But nobody knows–or even can know–how much of that 37% of dark matter constitutes false rape claims. It’s not even an unknown unknown–it’s an unknowable unknown.

    • B L

      This is such an ignorant, bullshit meninist post I want to vomit. You think girls regularly file official rape reports to the school, to the police, therefore getting officials involved (most of which will be men), and open themselves up to public scrutiny, gossip, and disbelief (not to mention hatred and possibly harassment from the accused and all his friends or fraternity members), all because they regret a hookup? Are you serious? Everyone has regrettable hookups, for some of us, MANY. Implying that women cry rape just because they regret a hookup is absurd, insulting, and statistically unfounded. Unless you’re waking up to a drunken stranger every single day, I will bet my tuition that men do not live with a daily fear of false rape accusation. And if you do actively fear this, I would highly suggest reassessing your sexual practices, since you’re probably predatory. Equating rape and fear of false accusation is ridiculous as well since the rate of women who are sexually assaulted is more than 10x the rate of men who are falsely accused… and as “really, flat hat?” said, the rate of incarceration past that is completely negligible. Before you ever utter the words “there isn’t only only one victim here,” do yourself a favor and punch yourself in the face.

      • mrklarryd

        Nobody knows the rate of men–or women–who are falsely accused of rape. Nobody. Not the Justice Department, not me, and certainly not you.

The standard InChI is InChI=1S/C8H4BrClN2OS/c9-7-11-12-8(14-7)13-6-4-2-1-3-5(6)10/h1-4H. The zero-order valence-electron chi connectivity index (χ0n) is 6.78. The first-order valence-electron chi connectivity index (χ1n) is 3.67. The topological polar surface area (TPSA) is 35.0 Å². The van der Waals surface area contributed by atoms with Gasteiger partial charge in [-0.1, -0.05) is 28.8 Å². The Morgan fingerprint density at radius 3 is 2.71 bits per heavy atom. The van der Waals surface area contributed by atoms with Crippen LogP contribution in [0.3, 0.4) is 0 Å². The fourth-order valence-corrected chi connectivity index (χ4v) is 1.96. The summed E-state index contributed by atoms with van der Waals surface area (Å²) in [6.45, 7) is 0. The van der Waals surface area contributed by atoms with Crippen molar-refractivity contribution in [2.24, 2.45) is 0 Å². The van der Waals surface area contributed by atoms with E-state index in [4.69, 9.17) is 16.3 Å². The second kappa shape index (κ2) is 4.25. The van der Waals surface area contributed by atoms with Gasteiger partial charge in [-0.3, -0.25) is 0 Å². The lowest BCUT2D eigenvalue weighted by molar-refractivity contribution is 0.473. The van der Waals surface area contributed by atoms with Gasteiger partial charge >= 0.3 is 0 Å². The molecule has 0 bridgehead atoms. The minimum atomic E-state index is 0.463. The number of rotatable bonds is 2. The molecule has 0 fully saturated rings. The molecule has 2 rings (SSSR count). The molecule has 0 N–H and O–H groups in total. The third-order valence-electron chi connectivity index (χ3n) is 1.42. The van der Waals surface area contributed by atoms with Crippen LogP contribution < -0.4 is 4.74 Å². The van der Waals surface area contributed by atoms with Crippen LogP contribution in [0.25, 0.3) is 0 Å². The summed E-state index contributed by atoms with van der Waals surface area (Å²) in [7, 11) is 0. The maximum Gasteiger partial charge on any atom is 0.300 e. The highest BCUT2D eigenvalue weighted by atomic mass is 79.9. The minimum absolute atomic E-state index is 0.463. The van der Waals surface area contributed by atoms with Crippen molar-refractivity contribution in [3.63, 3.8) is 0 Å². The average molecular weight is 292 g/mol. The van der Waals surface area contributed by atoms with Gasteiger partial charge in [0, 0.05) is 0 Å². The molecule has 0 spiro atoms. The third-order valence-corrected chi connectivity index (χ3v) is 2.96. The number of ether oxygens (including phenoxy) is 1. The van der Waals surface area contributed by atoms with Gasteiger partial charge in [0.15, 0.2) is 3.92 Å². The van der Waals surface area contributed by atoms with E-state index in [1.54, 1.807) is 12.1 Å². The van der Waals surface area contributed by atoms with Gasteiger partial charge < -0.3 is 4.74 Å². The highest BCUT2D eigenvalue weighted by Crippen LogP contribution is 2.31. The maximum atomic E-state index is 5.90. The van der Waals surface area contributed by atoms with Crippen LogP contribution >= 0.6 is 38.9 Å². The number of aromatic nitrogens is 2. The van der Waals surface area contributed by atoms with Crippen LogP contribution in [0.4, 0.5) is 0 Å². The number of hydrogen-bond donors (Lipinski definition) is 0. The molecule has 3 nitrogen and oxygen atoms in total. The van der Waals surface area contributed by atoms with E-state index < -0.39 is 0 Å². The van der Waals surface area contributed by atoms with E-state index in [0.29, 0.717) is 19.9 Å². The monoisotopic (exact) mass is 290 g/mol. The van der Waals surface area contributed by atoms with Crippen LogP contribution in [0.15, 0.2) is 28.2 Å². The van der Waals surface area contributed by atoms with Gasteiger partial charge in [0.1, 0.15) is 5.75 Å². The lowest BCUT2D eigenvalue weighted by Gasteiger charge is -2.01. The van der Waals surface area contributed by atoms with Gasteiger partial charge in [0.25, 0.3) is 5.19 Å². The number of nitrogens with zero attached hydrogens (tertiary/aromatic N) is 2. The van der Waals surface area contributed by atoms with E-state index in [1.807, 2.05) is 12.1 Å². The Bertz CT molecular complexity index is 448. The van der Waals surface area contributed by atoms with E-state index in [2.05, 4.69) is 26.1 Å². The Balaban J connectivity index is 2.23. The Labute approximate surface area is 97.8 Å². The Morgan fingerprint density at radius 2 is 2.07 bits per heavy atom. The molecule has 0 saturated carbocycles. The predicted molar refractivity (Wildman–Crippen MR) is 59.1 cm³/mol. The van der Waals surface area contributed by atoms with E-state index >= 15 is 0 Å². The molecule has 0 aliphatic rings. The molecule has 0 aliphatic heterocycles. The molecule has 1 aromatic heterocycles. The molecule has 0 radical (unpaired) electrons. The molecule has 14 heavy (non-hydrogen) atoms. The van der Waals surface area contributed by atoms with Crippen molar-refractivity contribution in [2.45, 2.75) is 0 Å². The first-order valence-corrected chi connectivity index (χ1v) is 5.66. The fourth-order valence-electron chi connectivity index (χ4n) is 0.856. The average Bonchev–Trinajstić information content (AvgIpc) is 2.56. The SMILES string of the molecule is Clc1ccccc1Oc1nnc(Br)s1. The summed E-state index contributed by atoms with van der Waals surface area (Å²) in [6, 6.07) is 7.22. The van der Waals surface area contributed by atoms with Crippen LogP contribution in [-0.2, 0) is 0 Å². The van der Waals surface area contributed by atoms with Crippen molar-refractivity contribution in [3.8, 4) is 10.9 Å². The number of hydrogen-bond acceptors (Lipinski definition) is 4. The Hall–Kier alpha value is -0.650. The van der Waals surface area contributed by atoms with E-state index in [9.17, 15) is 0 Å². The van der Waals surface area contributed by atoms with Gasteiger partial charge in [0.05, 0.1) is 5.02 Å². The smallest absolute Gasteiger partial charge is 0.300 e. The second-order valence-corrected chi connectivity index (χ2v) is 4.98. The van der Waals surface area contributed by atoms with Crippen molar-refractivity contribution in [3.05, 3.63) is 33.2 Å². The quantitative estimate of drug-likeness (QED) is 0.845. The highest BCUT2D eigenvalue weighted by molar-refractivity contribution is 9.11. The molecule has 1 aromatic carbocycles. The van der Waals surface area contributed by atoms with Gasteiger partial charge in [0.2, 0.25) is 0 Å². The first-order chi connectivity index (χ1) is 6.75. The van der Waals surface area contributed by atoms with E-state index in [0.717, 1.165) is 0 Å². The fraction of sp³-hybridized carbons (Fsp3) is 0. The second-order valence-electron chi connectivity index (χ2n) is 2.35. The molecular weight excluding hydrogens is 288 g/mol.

• JohnSkookum

        Meninist, that’s a curious bit of newspeak.

  • Nic Querolo

    Thomas,

    I am floored by the hypocrisy and narrow-mindedness of your argument, and by the fact that the newspaper of a school currently under Title IX investigation would publish an article that is so disrespectful to survivors. You argue that in “real” rape cultures, “a victim is held at fault” and then you attempt to refute the idea that this sort of behavior occurs at William & Mary. You then claim that “disregard for personal responsibility and safety” is a “true contributing factor” in the prevalence of sexual assault. Do you realize you are holding survivors at fault for not better protecting themselves? If we do not live in a rape culture, then why, in your mind, is it the responsibility of the survivor to protect themselves against rape on a daily basis? Frankly, I think that shifting the blame away from the culture and onto the individuals is a convenient way to avoid taking a long, hard look at your position as a white male in the greek system and the dangers being perpetuated. I’d love to hear your thoughts.